Thursday, February 18, 2016

Kansas Education Policy: Building a Funding Formula

I haven't posted recently on Kansas Education Policy, mainly because I have been busy with other projects, and just busy generally.  But Education policy was pushed back into my interest this last week with the Kansas Supreme Court's striking down of the way Kansas currently funds its schools. I'll get to statistics in a second, but lets start with some background.  


The recent history of education funding in Kansas is a tale of multiple lawsuits, funding formulas, and adequate funding research projects.  The entire background is too much for this blog, however the Wichita Eagle has a great timeline, found here.  Here's the short of very recent history:
In 2015, the Kansas legislature replaced an old "funding formula" with a new block grant system.  The old system used variables describing a school district's attributes (poverty rates, student FTE, transportation needs, special education, etc) and dynamically calculated funding each year.  The new system allocated a certain amount to each district based on legislative allocation.  In essence, the new system created a process that removed a dynamic mathematical equation with a direct political process to fund schools.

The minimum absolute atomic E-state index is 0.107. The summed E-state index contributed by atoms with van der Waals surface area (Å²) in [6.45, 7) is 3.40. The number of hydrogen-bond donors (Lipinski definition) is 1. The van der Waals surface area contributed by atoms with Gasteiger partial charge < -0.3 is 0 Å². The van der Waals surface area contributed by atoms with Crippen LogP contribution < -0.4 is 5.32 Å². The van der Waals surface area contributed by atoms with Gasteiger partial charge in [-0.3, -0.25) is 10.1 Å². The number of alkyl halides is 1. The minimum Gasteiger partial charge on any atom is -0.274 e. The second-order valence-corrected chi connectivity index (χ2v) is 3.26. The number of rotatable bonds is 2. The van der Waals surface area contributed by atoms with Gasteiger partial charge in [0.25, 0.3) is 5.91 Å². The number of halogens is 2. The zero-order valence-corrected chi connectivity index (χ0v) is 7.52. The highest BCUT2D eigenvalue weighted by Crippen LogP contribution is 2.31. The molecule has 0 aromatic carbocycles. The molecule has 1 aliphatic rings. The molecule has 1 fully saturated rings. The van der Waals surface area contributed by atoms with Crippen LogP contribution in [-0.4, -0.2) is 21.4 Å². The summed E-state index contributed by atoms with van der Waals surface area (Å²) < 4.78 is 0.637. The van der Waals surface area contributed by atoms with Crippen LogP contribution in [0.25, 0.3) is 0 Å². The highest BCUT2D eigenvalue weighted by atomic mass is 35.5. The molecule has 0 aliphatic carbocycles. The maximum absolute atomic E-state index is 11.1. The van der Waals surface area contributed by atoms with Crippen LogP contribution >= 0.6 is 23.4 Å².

A week ago, the Kansas Supreme Court invalidated that block grant formula for reasons you can read about here.  Now the Kansas legislature has to figure out a new way to fund schools (there's another ruling coming later this spring that might actually cost the legislature more money)
That's where we are now, the Kansas Legislature needs to figure out a new way to funds schools.  But I haven't heard too much about how they're going to do it.  I thought-what the hell-why don't I get a head start on them anyways, and help out the government when they're down?


To create a new funding formula, we will need to identify and evaluate factors that should be included.  In essence these will be the factors that cause certain districts to be more costly than others.  Some of those can be evaluated through a statistical process, others are more difficult to analyze, so we may look at them in other ways. Each week, I'll look at a new factor, and see how it plays into the puzzle.  Please feel free to comment on this blog with your ideas of where we might look next.

Quick general methodology: We downloaded twelve years of education data 2004-2015 and cleaned it for missing data and outliers (e.g. districts on military bases).  Then we regressed.


One of the primary factors determining how much school districts need to spend is the size of the district.  We're already calculating our output variable as $/FTE, so we're already compensating for the fact that more kids = more total dollars to the district. (Why do Wichita schools gets more total money than Salina schools? More kids.)

But there's still another way that size of the district impacts costs: efficiencies and economies of scale:  Very small school districts operate at higher costs per student due to lack of economies of scale.